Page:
Life as a provider

Student loan forgiveness for mental healthcare providers

An illustration of a graduation cap.

Becoming a licensed therapist involves a lot of work, and a lot of education.

Becoming a licensed therapist involves a lot of work, and a lot of education. And like many American college graduates, you may also be burdened by thousands (or hundreds of thousands) of dollars in student loan debt. 

Whether you’re starting out as a therapist for the first time or you’ve been working in the field for a while now, debt can be overwhelming. Luckily, for many mental health professionals, student loan forgiveness is an option. Learn more below about your options for repaying your student loans if you work as a mental health clinician.

Do you qualify for loan forgiveness as a mental health professional?

That depends! The government and other organizations incentivize mental health careers by offering student loan assistance in certain scenarios. But to qualify for loan forgiveness as a mental health professional, you need to meet certain criteria. Whether you qualify for a particular program can depend on factors like:

  • Where you live
  • Where you work, and how long you’ve worked there
  • What kind of loan you have (private or public)
  • Your degree

Each repayment program is different, so before taking steps to apply, do your homework to understand if you qualify to reduce your student loan burden.

Student loan forgiveness options for mental health professionals

Public Service Student Loan Forgiveness

If you work as a therapist for a public organization and you have federal student loan debt, PSLF may offer some loan forgiveness. PSLF was formed to reduce federal student loan debt for people who work in certain public-serving roles. Qualified workplaces include: 

  • Local, state, or federal government organizations 
  • For example: Public schools, child care facilities, law enforcement, or public safety agencies
  • 501(c)3 nonprofit organizations 
  • Nonprofits that aren’t designed as 501(c)3 but meet other public service requirements 
  • AmeriCorps or the Peace Corps

To qualify, you must make 120 payments toward your loan (they don’t have to be consecutive). After that point, the government will forgive your remaining balance. 

You can learn more about PSLF via the U.S. Department of Education PSLF Help Tool

Income-Driven Student Loan Repayment Program

For therapists who don’t qualify for PSLF, income-driven repayment (IDR) is an option. IDR plans include:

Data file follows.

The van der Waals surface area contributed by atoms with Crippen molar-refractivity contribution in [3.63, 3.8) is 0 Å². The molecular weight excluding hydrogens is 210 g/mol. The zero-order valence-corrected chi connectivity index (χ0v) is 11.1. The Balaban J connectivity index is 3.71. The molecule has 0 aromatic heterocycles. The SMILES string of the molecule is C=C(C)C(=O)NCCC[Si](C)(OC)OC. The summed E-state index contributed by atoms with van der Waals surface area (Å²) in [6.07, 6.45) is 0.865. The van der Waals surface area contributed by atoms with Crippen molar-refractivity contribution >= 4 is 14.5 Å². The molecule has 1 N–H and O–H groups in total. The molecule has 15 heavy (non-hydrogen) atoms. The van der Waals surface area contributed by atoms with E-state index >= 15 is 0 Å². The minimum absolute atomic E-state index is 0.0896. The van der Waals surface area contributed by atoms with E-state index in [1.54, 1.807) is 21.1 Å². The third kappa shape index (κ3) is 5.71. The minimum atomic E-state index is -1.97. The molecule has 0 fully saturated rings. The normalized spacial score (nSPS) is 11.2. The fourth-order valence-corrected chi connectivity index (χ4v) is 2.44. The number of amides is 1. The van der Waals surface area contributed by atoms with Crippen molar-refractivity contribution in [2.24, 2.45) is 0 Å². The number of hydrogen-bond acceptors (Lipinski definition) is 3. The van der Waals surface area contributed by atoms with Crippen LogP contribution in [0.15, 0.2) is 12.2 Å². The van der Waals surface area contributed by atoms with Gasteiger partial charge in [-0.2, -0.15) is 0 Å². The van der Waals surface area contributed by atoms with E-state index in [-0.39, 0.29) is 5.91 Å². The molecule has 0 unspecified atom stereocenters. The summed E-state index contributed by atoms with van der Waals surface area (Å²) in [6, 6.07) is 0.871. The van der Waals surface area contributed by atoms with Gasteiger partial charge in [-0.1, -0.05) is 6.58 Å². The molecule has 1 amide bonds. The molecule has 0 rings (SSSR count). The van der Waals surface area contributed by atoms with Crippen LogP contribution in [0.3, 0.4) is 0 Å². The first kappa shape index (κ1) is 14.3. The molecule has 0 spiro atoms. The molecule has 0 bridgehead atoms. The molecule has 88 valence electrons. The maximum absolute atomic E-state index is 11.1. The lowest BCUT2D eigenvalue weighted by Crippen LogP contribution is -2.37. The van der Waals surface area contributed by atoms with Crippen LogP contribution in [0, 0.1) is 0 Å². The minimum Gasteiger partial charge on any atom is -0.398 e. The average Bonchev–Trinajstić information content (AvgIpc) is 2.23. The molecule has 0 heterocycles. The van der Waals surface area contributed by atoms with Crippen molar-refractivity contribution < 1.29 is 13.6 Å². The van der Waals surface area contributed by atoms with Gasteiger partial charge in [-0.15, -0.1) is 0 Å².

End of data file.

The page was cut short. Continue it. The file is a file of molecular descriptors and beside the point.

• Income-Based Repayment (IBR)
  • Income-Contingent Repayment (ICR)
  • Pay As You Earn (PAYE)
  • Saving on a Valuable Education (SAVE, which replaced REPAYE)

With these plans, your loan servicer will calculate your payments based on your family size and income (usually, around 10-20%, but the amount ultimately depends on the plan you’re part of), rather than your loan amount.

After 20–25 years (depending on the plan) of income-based payments, the remaining balance of your student loans will be forgiven. After the balance is paid off, you’ll pay taxes on the forgiven amount. Before enrolling in an IDR program, It’s worth looking into local and state options that may kick in faster or don’t include a hefty tax payment. 

National Health Service Corps Loan Repayment Program

If you agree to a two-year service commitment in a designated Health Professional Shortage Area (HPSA), you may qualify for student loan debt forgiveness that applies to mental health clinicians. You could receive up to $50,000 in forgiveness, but the NHSC program forgives amounts based on the level of need at particular workplaces. 

To learn more, check out the Health Resources and Services Administration website

National Institutes of Health Loan Repayment Program

For psychologists with Ph.D. or Psy.D. degrees engaged in research projects for qualified organizations, the National Institutes of Health (NIH) could repay up to $50,000 in student loans each year. Qualifying research doesn’t have to be NIH-funded, but it must align with the NIH’s mission, and psychologists need to commit to at least two years of research.

You can learn more about the program at the NIH website.

State or local programs

Your municipality or state may also offer student loan repayment options for therapists. For example, in New York state, licensed social workers providing mental health services can qualify for $6,500 in public or private student loan forgiveness for four years of qualified service, and possibly more if you work in a critical-need area.

In California, mental and behavioral health professionals who work in areas with clinician shortages at approved practice sites could qualify for awards toward loan repayment. Amounts vary, and repayment is contingent on two-year full-time or four-year half time service. 

To find out about potential options in your state, search “therapist loan forgiveness in [state]” or “mental health professional loan forgiveness in [state].”

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